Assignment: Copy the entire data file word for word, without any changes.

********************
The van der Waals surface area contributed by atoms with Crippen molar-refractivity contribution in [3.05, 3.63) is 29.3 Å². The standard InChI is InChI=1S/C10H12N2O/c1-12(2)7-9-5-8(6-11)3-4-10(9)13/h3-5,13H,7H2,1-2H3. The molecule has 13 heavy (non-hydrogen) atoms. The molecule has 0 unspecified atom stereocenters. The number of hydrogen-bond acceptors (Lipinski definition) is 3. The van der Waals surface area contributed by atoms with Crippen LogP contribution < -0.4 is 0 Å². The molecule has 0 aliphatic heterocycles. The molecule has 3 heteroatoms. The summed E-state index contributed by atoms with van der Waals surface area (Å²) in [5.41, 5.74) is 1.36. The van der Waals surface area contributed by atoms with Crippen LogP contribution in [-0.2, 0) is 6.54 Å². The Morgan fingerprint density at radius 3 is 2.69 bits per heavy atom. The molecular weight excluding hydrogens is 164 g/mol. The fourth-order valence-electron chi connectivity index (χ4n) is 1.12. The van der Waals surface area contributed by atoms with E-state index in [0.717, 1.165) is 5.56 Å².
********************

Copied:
The van der Waals surface area contributed by atoms with Crippen molar-refractivity contribution in [3.05, 3.63) is 29.3 Å². The standard InChI is InChI=1S/C10H12N2O/c1-12(2)7-9-5-8(6-11)3-4-10(9)13/h3-5,13H,7H2,1-2H3. The molecule has 13 heavy (non-hydrogen) atoms. The molecule has 0 unspecified atom stereocenters. The number of hydrogen-bond acceptors (Lipinski definition) is 3. The van der Waals surface area contributed by atoms with Crippen LogP contribution < -0.4 is 0 Å². The molecule has 0 aliphatic heterocycles. The molecule has 3 heteroatoms. The summed E-state index contributed by atoms with van der Waals surface area (Å²) in [5.41, 5.74) is 1.36. The van der Waals surface area contributed by atoms with Crippen LogP contribution in [-0.2, 0) is 6.54 Å². The Morgan fingerprint density at radius 3 is 2.69 bits per heavy atom. The molecular weight excluding hydrogens is 164 g/mol. The fourth-order valence-electron chi connectivity index (χ4n) is 1.12. The van der Waals surface area contributed by atoms with E-state index in [0.717, 1.165) is 5.56 Å².